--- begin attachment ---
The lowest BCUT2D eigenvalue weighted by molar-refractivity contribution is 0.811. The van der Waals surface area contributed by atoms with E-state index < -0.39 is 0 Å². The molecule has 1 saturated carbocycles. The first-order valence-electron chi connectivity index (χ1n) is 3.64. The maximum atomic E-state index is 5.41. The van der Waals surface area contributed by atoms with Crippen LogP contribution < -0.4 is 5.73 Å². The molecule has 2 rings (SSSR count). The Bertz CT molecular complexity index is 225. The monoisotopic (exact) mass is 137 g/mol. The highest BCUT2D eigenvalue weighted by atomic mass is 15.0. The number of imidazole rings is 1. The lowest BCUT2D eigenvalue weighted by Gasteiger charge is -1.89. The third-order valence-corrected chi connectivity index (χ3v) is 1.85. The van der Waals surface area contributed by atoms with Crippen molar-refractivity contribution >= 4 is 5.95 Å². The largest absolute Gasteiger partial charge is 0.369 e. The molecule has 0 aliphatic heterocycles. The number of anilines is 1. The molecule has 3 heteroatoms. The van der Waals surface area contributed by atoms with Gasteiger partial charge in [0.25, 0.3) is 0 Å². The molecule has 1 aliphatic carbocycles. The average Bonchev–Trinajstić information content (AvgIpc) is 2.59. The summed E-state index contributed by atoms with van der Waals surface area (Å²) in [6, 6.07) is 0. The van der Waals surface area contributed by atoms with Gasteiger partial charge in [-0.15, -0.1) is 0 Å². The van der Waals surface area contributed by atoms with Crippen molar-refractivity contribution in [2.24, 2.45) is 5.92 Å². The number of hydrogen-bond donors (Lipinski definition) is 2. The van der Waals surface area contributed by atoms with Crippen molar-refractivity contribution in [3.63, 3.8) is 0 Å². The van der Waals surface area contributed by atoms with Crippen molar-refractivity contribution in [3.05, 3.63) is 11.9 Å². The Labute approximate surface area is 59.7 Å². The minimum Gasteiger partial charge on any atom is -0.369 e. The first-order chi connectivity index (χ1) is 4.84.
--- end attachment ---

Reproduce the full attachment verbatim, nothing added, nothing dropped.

The lowest BCUT2D eigenvalue weighted by molar-refractivity contribution is 0.811. The van der Waals surface area contributed by atoms with E-state index < -0.39 is 0 Å². The molecule has 1 saturated carbocycles. The first-order valence-electron chi connectivity index (χ1n) is 3.64. The maximum atomic E-state index is 5.41. The van der Waals surface area contributed by atoms with Crippen LogP contribution < -0.4 is 5.73 Å². The molecule has 2 rings (SSSR count). The Bertz CT molecular complexity index is 225. The monoisotopic (exact) mass is 137 g/mol. The highest BCUT2D eigenvalue weighted by atomic mass is 15.0. The number of imidazole rings is 1. The lowest BCUT2D eigenvalue weighted by Gasteiger charge is -1.89. The third-order valence-corrected chi connectivity index (χ3v) is 1.85. The van der Waals surface area contributed by atoms with Crippen molar-refractivity contribution >= 4 is 5.95 Å². The largest absolute Gasteiger partial charge is 0.369 e. The molecule has 0 aliphatic heterocycles. The number of anilines is 1. The molecule has 3 heteroatoms. The van der Waals surface area contributed by atoms with Gasteiger partial charge in [0.25, 0.3) is 0 Å². The molecule has 1 aliphatic carbocycles. The average Bonchev–Trinajstić information content (AvgIpc) is 2.59. The summed E-state index contributed by atoms with van der Waals surface area (Å²) in [6, 6.07) is 0. The van der Waals surface area contributed by atoms with Gasteiger partial charge in [-0.15, -0.1) is 0 Å². The van der Waals surface area contributed by atoms with Crippen molar-refractivity contribution in [2.24, 2.45) is 5.92 Å². The number of hydrogen-bond donors (Lipinski definition) is 2. The van der Waals surface area contributed by atoms with Crippen molar-refractivity contribution in [3.63, 3.8) is 0 Å². The van der Waals surface area contributed by atoms with Crippen molar-refractivity contribution in [3.05, 3.63) is 11.9 Å². The Labute approximate surface area is 59.7 Å². The minimum Gasteiger partial charge on any atom is -0.369 e. The first-order chi connectivity index (χ1) is 4.84.